The Marines and leaders of the Communications Platoon continued to stretch the limits on every piece of equipment the battalion owned in ensuring timely and reliable communications across this 800 square kilometer area of operations thereby allowing the battalion to respond with devastating effects. The Communications reliability and versatility of this Task Force has literally become the envy of the Division because of their efforts. Other standouts include our Supply section, our Armorers, the NBC section and our administrators. Each Marine, in addition to their "day job" of keeping the battalion supplied, paid, and our weapons and chemical gear in top condition, also found themselves as the primary security for multiple tasks supporting the battalion's myriad missions. Each has proven unmistakably that "every Marine a rifleman" is more than just a catchy phrase.

A special mention during this letter must go to the Marines from H&S Company supporting us in the chow hall. Throughout the deployment, their extraordinary efforts, sometimes under fire, have ensured our Marines have had the best field mess support possible regardless of the conditions. Unlike so many other units, the Warlords maintained their own organic capability and these Marines worked twenty hour days consistently in 130 degree temperatures to make sure that the members of the Task Force were well-fed and able to enjoy the occasional special meal. Their commitment to their task added immeasurably to the morale of our Marines and Sailors.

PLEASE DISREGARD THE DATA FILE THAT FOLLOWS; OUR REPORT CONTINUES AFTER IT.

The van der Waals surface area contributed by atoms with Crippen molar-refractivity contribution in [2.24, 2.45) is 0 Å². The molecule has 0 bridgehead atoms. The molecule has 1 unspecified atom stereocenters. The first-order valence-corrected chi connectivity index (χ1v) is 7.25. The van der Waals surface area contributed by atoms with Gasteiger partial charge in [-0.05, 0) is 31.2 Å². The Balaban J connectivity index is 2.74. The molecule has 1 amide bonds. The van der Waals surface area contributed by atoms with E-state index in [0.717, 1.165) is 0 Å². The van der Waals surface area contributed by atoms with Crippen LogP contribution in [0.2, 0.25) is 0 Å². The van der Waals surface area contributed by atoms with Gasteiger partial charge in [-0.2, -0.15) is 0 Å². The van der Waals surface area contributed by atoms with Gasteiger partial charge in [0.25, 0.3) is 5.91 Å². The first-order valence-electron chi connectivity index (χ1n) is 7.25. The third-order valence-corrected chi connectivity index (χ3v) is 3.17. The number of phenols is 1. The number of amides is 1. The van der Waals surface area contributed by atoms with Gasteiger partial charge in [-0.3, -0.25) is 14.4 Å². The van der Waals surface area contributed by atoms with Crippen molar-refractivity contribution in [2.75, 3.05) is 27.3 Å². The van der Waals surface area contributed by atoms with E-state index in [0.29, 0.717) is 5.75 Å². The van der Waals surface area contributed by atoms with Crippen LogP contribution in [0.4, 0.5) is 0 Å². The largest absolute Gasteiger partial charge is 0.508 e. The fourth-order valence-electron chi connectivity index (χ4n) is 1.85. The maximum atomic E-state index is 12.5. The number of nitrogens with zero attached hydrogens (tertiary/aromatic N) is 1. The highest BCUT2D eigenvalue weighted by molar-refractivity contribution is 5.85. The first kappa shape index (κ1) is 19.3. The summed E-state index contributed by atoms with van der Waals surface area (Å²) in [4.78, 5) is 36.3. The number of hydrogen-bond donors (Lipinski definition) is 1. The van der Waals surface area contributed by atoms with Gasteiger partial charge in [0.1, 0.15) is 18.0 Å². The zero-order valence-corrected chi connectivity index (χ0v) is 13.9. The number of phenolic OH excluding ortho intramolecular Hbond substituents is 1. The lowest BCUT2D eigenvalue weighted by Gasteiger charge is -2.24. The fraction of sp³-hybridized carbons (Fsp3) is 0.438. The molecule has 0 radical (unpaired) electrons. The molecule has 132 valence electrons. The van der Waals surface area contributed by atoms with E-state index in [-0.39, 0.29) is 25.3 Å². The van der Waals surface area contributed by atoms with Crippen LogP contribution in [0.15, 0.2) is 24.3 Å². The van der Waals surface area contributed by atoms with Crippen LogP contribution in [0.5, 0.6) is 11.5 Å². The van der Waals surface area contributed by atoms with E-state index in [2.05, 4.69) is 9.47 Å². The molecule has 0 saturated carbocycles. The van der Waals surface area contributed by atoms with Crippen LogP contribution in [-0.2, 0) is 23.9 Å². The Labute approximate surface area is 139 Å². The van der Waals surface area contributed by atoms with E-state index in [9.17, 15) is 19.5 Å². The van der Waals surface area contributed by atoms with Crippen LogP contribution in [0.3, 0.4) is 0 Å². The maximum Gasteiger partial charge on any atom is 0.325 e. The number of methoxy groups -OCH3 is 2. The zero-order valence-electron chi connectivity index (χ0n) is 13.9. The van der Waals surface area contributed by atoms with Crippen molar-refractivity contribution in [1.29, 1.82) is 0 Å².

As you can imagine, to try to recap all that your Marines and Sailors have done during the past two and one half months would be an almost impossible task from the standpoint of volume alone. To try to recall the hundreds of acts of heroism and compassion becomes and even greater task but one that merits some mention here as I try to share my immense pride in what these fine men have accomplished. As the commander of the Task Force I have had the privilege of reading the recommendations recognition for all of our Warlords. It is not uncommon for me to find myself up until the sun rises after I have returned from a mission, reading with great admiration and pride, the courageous acts of so many Marines and Sailors. I am not trying to sound melodramatic, but their deeds will now become part of the legends that make up the lore of the Naval Service as a result of their consistently selfless actions.